Monday, October 21, 2013

Observations in Idleness

I have made a few key observations since my last race.  This is the first time in close to three years that I am not actively training for some race, even just a 5k, and aside from the mental issues (that sounds weird, right?) I am dealing with, there are the physical issues that have arisen that have taken me completely by surprise.  I made a conscious decision to back off training and to not race anymore this year; not to be completely idle, but to just give myself a little rest after a tough year of races, injury, and general bad crap that has happened in my life.  I expected to feel fatigue as an after-effect of the months of heavy training I did for Augusta, but wow, am I surprised to see and feel my body's reaction to well, inactivity.

I am TIRED.  Like physically exhausted.  All the time.  Saturday night I fell asleep at 7:30 p.m., and did not wake up until almost 7 the next morning (which, for someone like me, might as well be lunchtime).  And my normal afternoon lull is more like a walking coma.

I am SORE.  My everything hurts.  My knees are achy, my shoulders hurt, my back is acting up.  When I have done a workout, I notice that my stamina is already beginning to wane.  It seems that the LACK of activity makes me hurt more than any punishment of hard training ever did.

I am HUNGRY.  ALL. THE. TIME.  You'd think the decrease in training would equate to a decrease in appetite. Listen closely to the sounds of the diet gods slapping their knees and guffawing wildly at the presumption!!  My tummy still thinks it's feeding a person engaged in 8-10 hours of training per week.  My hips are fully aware that the exact opposite is true, and have laid out the welcome mat for the excess calories that are being consumed.  I know, I know, I need to put the kibosh on the carbs.  I don't need a lecture.

I am SQUIRRELY.  One minute I want to sign up for every race within 100 miles of my house.  The next minute I want to get a bowl of ice cream.  When I do get out for a workout, I feel good, but sitting on the couch feels pretty amazing, too.  There are two distinct personalities waging a little battle within me right now: the Type A triathlete who is dying to race again and the lazy slacker who wants you to pass the Chips Ahoy.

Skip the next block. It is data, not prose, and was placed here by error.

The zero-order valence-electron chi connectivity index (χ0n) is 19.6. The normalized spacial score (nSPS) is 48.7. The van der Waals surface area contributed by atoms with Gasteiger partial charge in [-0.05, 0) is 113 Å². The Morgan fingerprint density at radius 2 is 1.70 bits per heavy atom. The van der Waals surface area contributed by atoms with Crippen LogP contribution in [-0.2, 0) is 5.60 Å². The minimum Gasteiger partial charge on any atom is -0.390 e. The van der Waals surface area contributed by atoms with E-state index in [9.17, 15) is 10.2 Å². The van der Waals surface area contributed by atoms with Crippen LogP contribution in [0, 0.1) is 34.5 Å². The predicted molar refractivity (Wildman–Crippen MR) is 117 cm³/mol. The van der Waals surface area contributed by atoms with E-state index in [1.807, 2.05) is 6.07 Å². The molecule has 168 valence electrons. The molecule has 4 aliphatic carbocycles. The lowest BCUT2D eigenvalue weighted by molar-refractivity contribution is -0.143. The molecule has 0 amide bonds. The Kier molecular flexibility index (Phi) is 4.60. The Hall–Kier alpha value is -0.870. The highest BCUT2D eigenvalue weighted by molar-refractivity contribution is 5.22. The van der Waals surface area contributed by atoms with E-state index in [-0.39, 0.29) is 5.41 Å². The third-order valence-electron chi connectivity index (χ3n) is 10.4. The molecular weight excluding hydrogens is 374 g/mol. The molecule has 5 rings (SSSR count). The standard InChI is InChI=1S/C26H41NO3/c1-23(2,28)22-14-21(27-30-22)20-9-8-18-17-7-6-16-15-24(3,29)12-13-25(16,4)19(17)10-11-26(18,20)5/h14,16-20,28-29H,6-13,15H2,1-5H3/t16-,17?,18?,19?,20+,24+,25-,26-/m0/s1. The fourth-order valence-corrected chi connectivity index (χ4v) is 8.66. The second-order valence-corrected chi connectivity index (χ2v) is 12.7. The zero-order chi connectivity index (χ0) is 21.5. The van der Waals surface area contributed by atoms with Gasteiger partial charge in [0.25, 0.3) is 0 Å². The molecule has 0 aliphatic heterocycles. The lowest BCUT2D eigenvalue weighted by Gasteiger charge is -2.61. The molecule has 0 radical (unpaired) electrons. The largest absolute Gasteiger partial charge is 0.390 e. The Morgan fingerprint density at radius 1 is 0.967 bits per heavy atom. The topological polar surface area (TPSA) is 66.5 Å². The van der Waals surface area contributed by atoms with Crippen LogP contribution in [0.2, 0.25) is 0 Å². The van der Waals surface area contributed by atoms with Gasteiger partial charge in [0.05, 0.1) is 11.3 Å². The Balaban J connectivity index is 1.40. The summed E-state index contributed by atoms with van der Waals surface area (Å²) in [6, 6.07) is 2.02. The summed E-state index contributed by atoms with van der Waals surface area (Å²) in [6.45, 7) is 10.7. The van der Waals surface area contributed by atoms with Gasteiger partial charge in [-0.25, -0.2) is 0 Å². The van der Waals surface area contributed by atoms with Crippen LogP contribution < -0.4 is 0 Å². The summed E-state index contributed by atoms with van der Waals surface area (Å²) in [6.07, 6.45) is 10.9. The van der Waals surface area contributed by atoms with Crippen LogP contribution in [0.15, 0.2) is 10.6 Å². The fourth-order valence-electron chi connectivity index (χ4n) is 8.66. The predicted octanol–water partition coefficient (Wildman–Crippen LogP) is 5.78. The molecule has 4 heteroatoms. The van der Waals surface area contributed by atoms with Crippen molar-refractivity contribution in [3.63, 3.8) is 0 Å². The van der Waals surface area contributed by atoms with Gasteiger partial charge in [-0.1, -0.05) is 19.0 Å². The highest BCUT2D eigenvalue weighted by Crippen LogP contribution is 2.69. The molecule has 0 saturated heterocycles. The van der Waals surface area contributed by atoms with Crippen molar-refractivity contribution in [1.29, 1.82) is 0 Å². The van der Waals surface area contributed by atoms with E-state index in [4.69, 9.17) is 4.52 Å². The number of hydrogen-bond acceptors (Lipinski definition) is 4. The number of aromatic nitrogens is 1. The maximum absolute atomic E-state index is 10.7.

My MIGRAINES have returned.  I used to get migraines pretty regularly.  As a teen, I was on copious amounts of meds for them.  They subsided greatly when I was pregnant and nursing, but returned with a vengeance in my mid-30's. When I began running and racing, I noticed that they only came around a few times a year, and didn't hang around for as long.  In the last three weeks since I raced at Augusta, I have gotten three doozies, two of them in the past seven days alone.  Migraines make me MUCH less pleasant than I am now which, unless I am driving, is pretty darned pleasant.

I thought taking a break from training would be exactly what I needed.  And it is.  The problem that I am faced with, though, is that I don't know how to just go for a run, or take my bike out for a ride.  I think with all the training that I've been doing over the last few years, I never learned how to just enjoy a workout that has no real purpose but to release stress, burn calories, and clear my head.

My body is sending me a loud and clear message.  That message being, "Get off your butt, or I am going to go into full-on attack mode."  So, obviously, it is time for action.

My goal for the next two weeks is to head out my front door, and just run.  NO intervals, NO tempo, NO time or distance goal.  I want to see if I can find a happy running place, because goodness knows that has been an issue in the short history that is this fitness lifestyle of mine.  Then maybe my bike and I can kiss and make up.

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